Port officials begin studying alternative uses for property Brookfield developer earmarked for massive subdivision
Port Washington officials last week began to take a look at how the cityâ€™s south side will develop, given the fact that Brookfield developer Vincent Kuttemperoor is likely to lose control of much of the property he once proposed turning into a massive, high-end subdivision.
The Plan Commission directed city staff members to create an inventory of Kuttemperoorâ€™s holdings so they have a better idea which properties they are studying.
â€śOnce we get an inventory ... then weâ€™ll be ready to look at land uses,â€ť Mayor Scott Huebner said.
The city also needs to find out which banks hold mortgages on the land, officials said, noting that one financial institution has already initiated foreclosure proceedings on a parcel of Kuttemperoorâ€™s land.
Ald. Dan Becker, a member of the commission, said the panel should proceed carefully, noting the decisions made will affect the community for decades.
â€śThere are so many things you can do,â€ť he said.
Commission member Earl Kelley said the property east of Highway C â€” much of which was included in Kuttemperoorâ€™s initial annexation a decade ago â€” would be â€śbeautiful residential land.â€ť
Others noted that parcels west of Highway C near the cityâ€™s current industrial area could be used to expand that use, perhaps creating a business park.
Land along Highway 32 could also create a commercial corridor, members noted.
But, Kelley warned, the city has always set a key goal of not allowing any development on Kuttemperoorâ€™s land to compete with businesses downtown.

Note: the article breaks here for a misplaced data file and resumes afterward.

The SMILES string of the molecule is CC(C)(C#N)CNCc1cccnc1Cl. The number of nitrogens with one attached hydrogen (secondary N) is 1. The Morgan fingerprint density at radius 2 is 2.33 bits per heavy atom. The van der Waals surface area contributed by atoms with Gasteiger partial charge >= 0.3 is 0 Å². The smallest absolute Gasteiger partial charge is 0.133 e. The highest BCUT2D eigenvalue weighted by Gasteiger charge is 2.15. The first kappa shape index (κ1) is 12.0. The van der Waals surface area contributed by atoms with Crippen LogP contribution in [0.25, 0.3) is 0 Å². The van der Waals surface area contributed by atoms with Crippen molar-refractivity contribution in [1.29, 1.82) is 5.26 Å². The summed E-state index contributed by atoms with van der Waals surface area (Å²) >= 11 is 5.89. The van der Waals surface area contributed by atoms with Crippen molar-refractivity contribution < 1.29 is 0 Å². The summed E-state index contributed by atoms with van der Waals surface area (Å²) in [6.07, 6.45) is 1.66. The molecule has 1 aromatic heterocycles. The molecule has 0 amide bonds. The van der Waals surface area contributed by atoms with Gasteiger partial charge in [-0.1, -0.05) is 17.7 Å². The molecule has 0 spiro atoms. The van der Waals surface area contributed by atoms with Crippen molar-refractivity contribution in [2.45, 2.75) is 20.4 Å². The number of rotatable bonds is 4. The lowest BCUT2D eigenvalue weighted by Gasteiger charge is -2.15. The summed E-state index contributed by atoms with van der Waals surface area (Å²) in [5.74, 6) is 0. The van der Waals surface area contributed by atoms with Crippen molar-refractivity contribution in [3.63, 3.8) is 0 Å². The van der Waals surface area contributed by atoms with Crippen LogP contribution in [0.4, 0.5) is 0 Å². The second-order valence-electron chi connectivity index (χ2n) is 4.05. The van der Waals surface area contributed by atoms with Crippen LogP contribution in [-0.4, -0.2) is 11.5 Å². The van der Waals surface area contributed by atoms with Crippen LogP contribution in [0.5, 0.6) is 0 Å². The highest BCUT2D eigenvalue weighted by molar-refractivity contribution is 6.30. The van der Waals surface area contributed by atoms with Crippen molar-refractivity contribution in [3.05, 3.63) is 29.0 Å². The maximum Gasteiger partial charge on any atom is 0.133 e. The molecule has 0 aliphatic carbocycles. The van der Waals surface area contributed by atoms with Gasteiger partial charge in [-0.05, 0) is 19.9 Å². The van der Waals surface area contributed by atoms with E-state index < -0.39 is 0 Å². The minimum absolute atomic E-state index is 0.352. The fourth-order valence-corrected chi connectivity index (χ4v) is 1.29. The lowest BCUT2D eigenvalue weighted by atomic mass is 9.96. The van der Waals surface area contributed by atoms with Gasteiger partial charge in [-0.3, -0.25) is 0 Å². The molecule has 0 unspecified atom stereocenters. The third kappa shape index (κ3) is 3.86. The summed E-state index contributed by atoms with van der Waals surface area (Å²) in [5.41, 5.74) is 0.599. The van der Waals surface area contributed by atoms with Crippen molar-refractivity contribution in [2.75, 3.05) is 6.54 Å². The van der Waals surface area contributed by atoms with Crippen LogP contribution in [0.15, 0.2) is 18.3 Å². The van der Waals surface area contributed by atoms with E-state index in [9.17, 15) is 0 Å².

â€śItâ€™s almost like making a mini-land use plan for the area,â€ť commission member Bud Sova said. â€śWe have to be careful. We donâ€™t want to block any future streets or infrastructure.â€ť
Kuttemperoor owns close to 800 acres on the cityâ€™s south side and the Town of Grafton, including about 500 acres within the city limits, said Randy Tetzlaff, the cityâ€™s director of planning and development.
The land, which stretches from the Lake Michigan shoreline to Highway 32, was amassed by Kuttemperoor beginning in 1988 and continuing through the 1990s.
However, when the housing market crashed, Kuttemperoor, like many developers, found himself struggling, Tetzlaff said. The developer has placed more than 300 acres on the market with an asking price of $25 million, and individuals and developers
are looking at smaller parcels â€” some as small as two acres.
People are beginning to ask what they can do with the property, Tetzlaff said.
â€śIn the not-too-distant future, we have to have an idea what to tell them,â€ť he said. â€śThe question is where do we go from here?â€ť
When Kuttemperoor annexed the land, a study of the property and its proposed uses was conducted for the city. Huebner said the city needs to examine that study and see if its findings are still valid.
City Administrator Mark Grams said Kuttemperoor added to his holdings after the study was completed.
The study, he added, â€śwas the worst case scenario to determine how many houses could you pack in there.â€ť
It looked at Kuttemperoorâ€™s preliminary plan, which called for building as many as 574 single-family homes and 222 multifamily units, primarily duplex condominiums, as well as 22 acres of commercial shops and a 450-unit resort hotel. There was to
be land for a school and public access to the lakefront.
Kuttemperoor estimated the development would ultimately be worth $480 million.
He spent years working on concepts for the property, developing plans for a high-end golf course surrounded by residential development and considering ways to stabilize the eroding bluff.
Jason Wittek, 469 W. Grand Ave., asked the commission to consider that the development provide for a mix of income levels and housing uses, with coherent mixed-use neighborhoods that allow people to walk and bike to destinations.
â€śWealth of a city isnâ€™t just the value of its homes, but the utility of its neighborhoods,â€ť he said. â€śI am in no way against new growth. But I am against more of the same growth weâ€™ve seen on the outskirts of Port Washington in the last few years.â€ť